2010 Lancet Lecture review: Helen Clark
7 December 2010
Shivani Singh, a doctoral candidate at the UCL Centre for International Health and Development, reviews Helen Clark’s lecture ‘Overcoming Public Health Challenges: Meeting the Millennium Development Goals’.
“This year the UCL Lancet Lecture was given by Ms Helen Clark, the current Administrator of the United Nations Development Programme and the first woman to hold that post within the UN. She was previously the Prime Minister of New Zealand, from 1999–2008.
Ms Clark expressed her longstanding interest in health issues. She also explained that in her role as health minister in the 1980s, she was particularly inspired by the Alma Ata Declaration, which promoted the need for universal primary care. A shared concern for both developed and developing countries, this approach is one which continues to be espoused by leading institutions.
Ms Clark clearly sees health as being more than just the care received in medical facilities, explaining in her lecture that it must be understood in a wider context. She said: ‘Health is not something which comes from doctors’ rooms, or hospital wards, or pharmacists’ shelves. Health is a state of overall wellbeing... being able to live in a place which is at peace; a state where you have enough food and where you have access to education and services.’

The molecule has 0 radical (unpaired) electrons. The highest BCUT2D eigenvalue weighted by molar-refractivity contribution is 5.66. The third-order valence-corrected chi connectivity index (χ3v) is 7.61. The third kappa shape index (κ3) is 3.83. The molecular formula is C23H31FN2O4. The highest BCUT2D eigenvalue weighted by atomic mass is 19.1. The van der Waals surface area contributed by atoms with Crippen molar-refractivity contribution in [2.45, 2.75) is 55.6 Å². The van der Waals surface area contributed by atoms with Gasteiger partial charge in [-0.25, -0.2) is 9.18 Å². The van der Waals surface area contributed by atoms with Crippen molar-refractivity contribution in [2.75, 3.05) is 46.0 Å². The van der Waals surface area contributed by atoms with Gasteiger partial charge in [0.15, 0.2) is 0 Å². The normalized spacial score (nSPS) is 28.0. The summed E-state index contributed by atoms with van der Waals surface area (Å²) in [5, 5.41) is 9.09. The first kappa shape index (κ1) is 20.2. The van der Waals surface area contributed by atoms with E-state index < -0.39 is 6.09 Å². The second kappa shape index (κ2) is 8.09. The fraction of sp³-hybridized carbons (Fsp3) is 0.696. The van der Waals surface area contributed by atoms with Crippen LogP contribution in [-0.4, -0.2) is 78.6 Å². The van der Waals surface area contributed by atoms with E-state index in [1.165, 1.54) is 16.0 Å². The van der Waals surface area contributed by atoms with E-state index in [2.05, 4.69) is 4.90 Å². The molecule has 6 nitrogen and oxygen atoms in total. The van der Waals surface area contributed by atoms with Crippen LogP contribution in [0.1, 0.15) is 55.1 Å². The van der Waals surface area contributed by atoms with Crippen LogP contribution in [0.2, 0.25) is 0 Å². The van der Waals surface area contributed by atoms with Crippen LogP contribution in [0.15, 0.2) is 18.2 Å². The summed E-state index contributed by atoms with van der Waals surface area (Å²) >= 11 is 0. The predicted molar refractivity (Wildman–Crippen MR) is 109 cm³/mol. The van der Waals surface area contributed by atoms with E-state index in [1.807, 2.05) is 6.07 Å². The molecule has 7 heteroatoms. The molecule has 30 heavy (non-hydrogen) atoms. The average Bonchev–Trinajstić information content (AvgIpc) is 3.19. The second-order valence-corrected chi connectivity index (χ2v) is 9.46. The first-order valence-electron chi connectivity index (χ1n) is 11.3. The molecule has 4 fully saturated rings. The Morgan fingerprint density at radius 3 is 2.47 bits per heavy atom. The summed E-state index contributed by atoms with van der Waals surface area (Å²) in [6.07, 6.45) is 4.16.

In giving a broader definition of health, Ms Clark acknowledged the influence that political and social factors have upon the access to care, and stressed the need for female empowerment. Ms Clark talked about some of the successes of global health initiatives over the years, with Sub–Saharan Africa as an example of extended life expectancies and improved access to education. However, she acknowledged one of the biggest impediments to health is inequality and the need to target this through political action.
‘It’s clear that high headline levels of economic growth do not necessarily at all translate into higher human development. To take those higher levels of growth and translate them into the investments which will go into schooling, into health services, into better nutrition into more exclusive growth – that requires deliberate public policy decisions.’
She also cited environmental unsustainability to be a growing challenge and one which will only continue to become a threat to global health in the years to come.
Talking about the UN’s Millennium Development Goals, Ms Clark explained: ’Now is the time to start applying this knowledge more widely to accelerate progress across the Millennium Development Goals. What we know about these goals is if you press hard on one, you will have an effect on another. For example: if we can reduce child mortality and improve maternal health over time, that helps us reduce poverty and empower women – which in turn further reduces mortality rates and curbs the spread of disease. You can create a number of virtuous cycles.’
In closing, Ms Clark stressed the need for stronger partnerships between state and non–state actors in the health and development sector, which she believes will result in greater health and empowerment for those who are most in need.”
Image: Isaac Ghinai (left) and Martin Everson in discussion
with Helen Clark, courtesy of Teddy Hla, UCLU PhotoSoc